And crypto influencer Tiffany Fong, who has gained some celebrity during the trial after she interviewed Bankman-Fried for hours when he was under house arrest, has summarized each day’s proceedings in video digests.

We learned Bankman-Fried was working very hard, 12 hours a day, which seemed low: Bankman-Fried had previously testified he worked as many as 22 hours a day. But I couldn’t tell you what exactly he was doing for all that time, as there was precious little testimony about it. Similarly, I heard a lot about a data protection policy the defense could not produce.

So I was sympathetic to Mark Cohen, the lawyer for the defense, who didn’t seem like he had much to work with. Did his closing statement cause things to get worse? To begin with, he appeared to be reading directly from a document he’d created, rather than looking up at the jury. He spoke softly, almost in a monotone, as though he was hoping to lull the jurors to sleep.

Cohen said the prosecution was trying to make Bankman-Fried into a villain. The jury saw a number of photos that showed Bankman- Fried hanging out with a number of people, including Bill Clinton and Tony Blair. I don’t know why Cohen chose to remind us of these photos, but he did. Yes, the prosecution was painting an uncharitable picture of Bankman-Fried but there’s no need to reinforce it.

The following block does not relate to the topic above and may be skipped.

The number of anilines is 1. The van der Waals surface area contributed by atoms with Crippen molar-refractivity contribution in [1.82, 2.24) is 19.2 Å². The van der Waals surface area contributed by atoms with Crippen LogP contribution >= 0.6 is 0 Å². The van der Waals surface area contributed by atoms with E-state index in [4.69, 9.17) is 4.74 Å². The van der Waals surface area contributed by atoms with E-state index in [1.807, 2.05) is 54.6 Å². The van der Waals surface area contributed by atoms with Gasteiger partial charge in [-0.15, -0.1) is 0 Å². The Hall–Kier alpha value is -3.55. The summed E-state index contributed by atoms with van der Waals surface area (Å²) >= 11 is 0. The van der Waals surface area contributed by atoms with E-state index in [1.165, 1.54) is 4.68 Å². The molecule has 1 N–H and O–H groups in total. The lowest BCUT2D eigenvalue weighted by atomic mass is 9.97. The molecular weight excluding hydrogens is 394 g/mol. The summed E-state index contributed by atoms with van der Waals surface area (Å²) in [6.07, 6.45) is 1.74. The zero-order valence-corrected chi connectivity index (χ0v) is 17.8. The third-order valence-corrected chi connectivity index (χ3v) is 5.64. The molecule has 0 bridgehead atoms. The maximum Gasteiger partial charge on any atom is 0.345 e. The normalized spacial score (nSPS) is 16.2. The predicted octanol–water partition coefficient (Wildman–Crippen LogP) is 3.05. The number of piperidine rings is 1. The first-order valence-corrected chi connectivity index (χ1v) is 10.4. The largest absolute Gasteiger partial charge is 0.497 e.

That closing statement honestly could have ended after the first hour. The evidence that Bankman-Fried was involved — from his Google Meet with the other alleged co-conspirators, to the metadata linking him to various incriminating spreadsheets, to the funds traced to entities he controlled — would have been enough. But we got a few more hours anyway, as though Roos had rented a backhoe for his pile of evidence and was going to get as much use out of it as possible.

As Roos spoke, the jury was focused very closely on him. No one appeared to be napping. Many jurors were taking notes, and I didn’t see anyone look at the clock. Though Roos was interrupted by an AV mishap when the screens used to show the jurors the evidence briefly went out in the middle row, the closing argument was smooth. Roos talked directly to the jury, glancing occasionally at his own notes.

The Trial of Michael Cohen: On the Role of Anomalous Detection in the Making of a Business in Alameda

Perhaps predictably, Cohen emphasized that mistakes aren’t illegal. He wanted to show Alameda as a legitimate, innovative business. It was difficult to understand what they were doing, but never mind. At its peak, the valuation of FTX was very high.

This line of argument was the most viable route for the defense, says Daniel Richman, a former prosecutor and professor at Columbia Law School. But it was a Hail Mary nonetheless, in no small part because Bankman-Fried, in his parade of interviews prior to his arrest, had given the prosecution length upon length of rope with which to hang him.